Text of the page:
anti-GLBT "Glitch" Infuriates Web 2.0 Denizens

"Glitch or not, my erotica books still have no rankings," Rachel Kramer Bussel complained via Twitter, adding the hash tags, #glitchmyass and #amazonfail to drive home her point.
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SEATTLE, WA -- While possible investors and developers puzzle over what can be done with the powerful social networking possibilities inherent in, online retail and resale giant has (hopefully) learned a few things about the tech toy's ability to spread the word. In the case of, the word from sex-positive netizens during Easter Sunday was decidedly "FAIL."

The wave of negativity on and Twitter was motivated by a mass de-listing of any book that dealt even vaguely with sexuality -- especially GLBT sexuality. In some cases books that suddenly had no ranking including nothing more subversive than an openly gay author.

Although site visitors could easily find Ron Jeremy: The Hardest Working Man in Showbiz or A Parent's Guide to Preventing Homosexuality, books by esteemed sexuality authors, educators and editors including Rachel Kramer Bussel, Tristan Taormino and Audacia Ray -- as well as mainstream but gay names like Gore Vidal, Stephen Fry and Ellen DeGeneres -- required considerably more research to locate.

For reasons that are obvious, difficult to locate books are also more difficult to sell. This is bad news in nearly any time, but in economic times that squeeze everyone and have further injured sagging book sales, becoming invisible can be a literary death sentence.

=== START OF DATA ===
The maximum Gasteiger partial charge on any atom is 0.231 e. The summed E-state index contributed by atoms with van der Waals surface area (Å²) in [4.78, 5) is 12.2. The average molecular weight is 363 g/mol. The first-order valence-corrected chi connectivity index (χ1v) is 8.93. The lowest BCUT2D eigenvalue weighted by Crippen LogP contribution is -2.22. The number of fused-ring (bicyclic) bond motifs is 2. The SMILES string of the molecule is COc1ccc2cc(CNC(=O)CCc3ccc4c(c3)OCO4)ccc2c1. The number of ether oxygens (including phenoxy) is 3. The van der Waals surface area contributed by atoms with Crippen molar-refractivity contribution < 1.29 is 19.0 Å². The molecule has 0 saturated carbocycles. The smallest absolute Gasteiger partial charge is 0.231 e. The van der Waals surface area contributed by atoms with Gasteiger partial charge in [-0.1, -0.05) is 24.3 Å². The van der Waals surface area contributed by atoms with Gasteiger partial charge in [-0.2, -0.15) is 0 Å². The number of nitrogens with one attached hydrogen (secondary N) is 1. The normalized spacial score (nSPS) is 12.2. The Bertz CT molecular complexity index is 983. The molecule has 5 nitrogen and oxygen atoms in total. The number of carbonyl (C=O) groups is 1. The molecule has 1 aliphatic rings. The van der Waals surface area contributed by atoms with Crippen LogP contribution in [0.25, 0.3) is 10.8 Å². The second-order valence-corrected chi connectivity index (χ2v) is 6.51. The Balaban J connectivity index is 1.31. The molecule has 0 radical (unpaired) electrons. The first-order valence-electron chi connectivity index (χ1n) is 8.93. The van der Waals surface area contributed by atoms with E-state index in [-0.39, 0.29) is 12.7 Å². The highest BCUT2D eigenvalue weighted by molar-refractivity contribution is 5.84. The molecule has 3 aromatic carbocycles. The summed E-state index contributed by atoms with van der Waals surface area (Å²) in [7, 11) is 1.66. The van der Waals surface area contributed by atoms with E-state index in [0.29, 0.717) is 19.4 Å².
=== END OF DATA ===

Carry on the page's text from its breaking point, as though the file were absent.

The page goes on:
Explanations from Amazon have been unconvincing, with the situation being blamed on a "glitch" by some representatives while a form letter from the company insists the action took place "in consideration of our entire customer base, we exclude 'adult' material from appearing in some searches and best seller lists. Since these lists are generated using sales ranks, adult materials must be excluded from that feature."

"Glitch or not, my erotica books still have no rankings," Bussel complained via Twitter, adding the hash tags, #glitchmyass and #amazonfail to drive home her point.

Writer, editor and Signet Press publisher Cecilia Tan observed that, "Wow, I didn't always think Amazon was *awesome* but now they are actively *evil,*" and promised to remove her associate links with the site. Later, she provided information to others keen to follow her lead.

Ironically, although visitors looking for books on recovering from rape will have a tough time finding appropriate titles due to the de-listing, they can easily locate anti-homosexual books, Playboy centerfold calendars and a wide variety of sex toys.

Although this is the first time that such a mass vanishing of even potentially homoerotic content has taken place on, a variety of writers, including gay memoir author Craig Seymour, took this opportunity to observe that it's not the first time such works have been re-categorized as "adult," thus making access to interested customers and accurate cross-promotion and accounting of sales problematic.

The move, whether "glitch" or free speech stifling business policy, has inspired protest petitions, threats of Google bombs and calls for a boycott of the website that currently ranks Mein Kampf and The Protocols of the Elders of Zion but not Brokeback Mountain, Heather Has Two Mommies, Fanny Hill or Lady Chatterley's Lover.

Amazon representative Patty Smith has informed CNET News that in spite of the form letter's insistence concerning protecting visitors from unsavory content, Essentially, there's a glitch in our system and it's being fixed."

What circumstances brought about the "glitch" are unknown.

Meanwhile, four U.S. states have legalized same-sex marriage, others are exploring the possibility and Portland Oregon's "city of books,", is rapidly gaining subscribers.

(Originally published on

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